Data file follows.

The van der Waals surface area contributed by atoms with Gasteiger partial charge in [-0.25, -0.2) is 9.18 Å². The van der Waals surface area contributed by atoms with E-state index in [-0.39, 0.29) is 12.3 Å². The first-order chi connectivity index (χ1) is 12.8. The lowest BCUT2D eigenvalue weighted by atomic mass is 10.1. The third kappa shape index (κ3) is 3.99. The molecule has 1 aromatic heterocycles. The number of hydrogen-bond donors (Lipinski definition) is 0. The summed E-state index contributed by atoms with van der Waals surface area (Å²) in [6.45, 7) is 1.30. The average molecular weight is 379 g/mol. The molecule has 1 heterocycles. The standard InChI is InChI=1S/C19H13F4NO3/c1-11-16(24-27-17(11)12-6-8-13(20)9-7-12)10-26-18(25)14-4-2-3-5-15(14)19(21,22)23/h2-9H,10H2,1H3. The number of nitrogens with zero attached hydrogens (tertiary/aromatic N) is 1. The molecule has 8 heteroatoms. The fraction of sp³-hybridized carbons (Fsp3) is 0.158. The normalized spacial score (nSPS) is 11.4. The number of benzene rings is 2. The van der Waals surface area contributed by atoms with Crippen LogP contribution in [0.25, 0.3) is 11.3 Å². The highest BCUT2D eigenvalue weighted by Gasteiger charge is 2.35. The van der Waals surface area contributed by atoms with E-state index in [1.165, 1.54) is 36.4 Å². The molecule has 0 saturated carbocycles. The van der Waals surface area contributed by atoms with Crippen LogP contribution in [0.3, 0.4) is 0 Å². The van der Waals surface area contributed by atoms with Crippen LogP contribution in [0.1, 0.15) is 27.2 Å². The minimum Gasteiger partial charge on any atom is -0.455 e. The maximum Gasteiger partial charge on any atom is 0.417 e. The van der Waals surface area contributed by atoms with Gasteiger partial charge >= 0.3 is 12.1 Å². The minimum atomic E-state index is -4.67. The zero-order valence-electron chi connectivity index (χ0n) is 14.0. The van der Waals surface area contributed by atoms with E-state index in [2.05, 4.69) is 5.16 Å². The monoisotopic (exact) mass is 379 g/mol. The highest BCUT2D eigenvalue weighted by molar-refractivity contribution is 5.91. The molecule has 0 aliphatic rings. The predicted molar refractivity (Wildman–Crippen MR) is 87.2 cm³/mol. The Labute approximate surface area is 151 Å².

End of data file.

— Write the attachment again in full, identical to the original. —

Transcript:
The van der Waals surface area contributed by atoms with Gasteiger partial charge in [-0.25, -0.2) is 9.18 Å². The van der Waals surface area contributed by atoms with E-state index in [-0.39, 0.29) is 12.3 Å². The first-order chi connectivity index (χ1) is 12.8. The lowest BCUT2D eigenvalue weighted by atomic mass is 10.1. The third kappa shape index (κ3) is 3.99. The molecule has 1 aromatic heterocycles. The number of hydrogen-bond donors (Lipinski definition) is 0. The summed E-state index contributed by atoms with van der Waals surface area (Å²) in [6.45, 7) is 1.30. The average molecular weight is 379 g/mol. The molecule has 1 heterocycles. The standard InChI is InChI=1S/C19H13F4NO3/c1-11-16(24-27-17(11)12-6-8-13(20)9-7-12)10-26-18(25)14-4-2-3-5-15(14)19(21,22)23/h2-9H,10H2,1H3. The number of nitrogens with zero attached hydrogens (tertiary/aromatic N) is 1. The molecule has 8 heteroatoms. The fraction of sp³-hybridized carbons (Fsp3) is 0.158. The normalized spacial score (nSPS) is 11.4. The number of benzene rings is 2. The van der Waals surface area contributed by atoms with Crippen LogP contribution in [0.25, 0.3) is 11.3 Å². The highest BCUT2D eigenvalue weighted by Gasteiger charge is 2.35. The van der Waals surface area contributed by atoms with E-state index in [1.165, 1.54) is 36.4 Å². The molecule has 0 saturated carbocycles. The van der Waals surface area contributed by atoms with Crippen LogP contribution in [0.3, 0.4) is 0 Å². The van der Waals surface area contributed by atoms with Crippen LogP contribution in [0.1, 0.15) is 27.2 Å². The minimum Gasteiger partial charge on any atom is -0.455 e. The maximum Gasteiger partial charge on any atom is 0.417 e. The van der Waals surface area contributed by atoms with Gasteiger partial charge >= 0.3 is 12.1 Å². The minimum atomic E-state index is -4.67. The zero-order valence-electron chi connectivity index (χ0n) is 14.0. The van der Waals surface area contributed by atoms with E-state index in [2.05, 4.69) is 5.16 Å². The monoisotopic (exact) mass is 379 g/mol. The highest BCUT2D eigenvalue weighted by molar-refractivity contribution is 5.91. The molecule has 0 aliphatic rings. The predicted molar refractivity (Wildman–Crippen MR) is 87.2 cm³/mol. The Labute approximate surface area is 151 Å².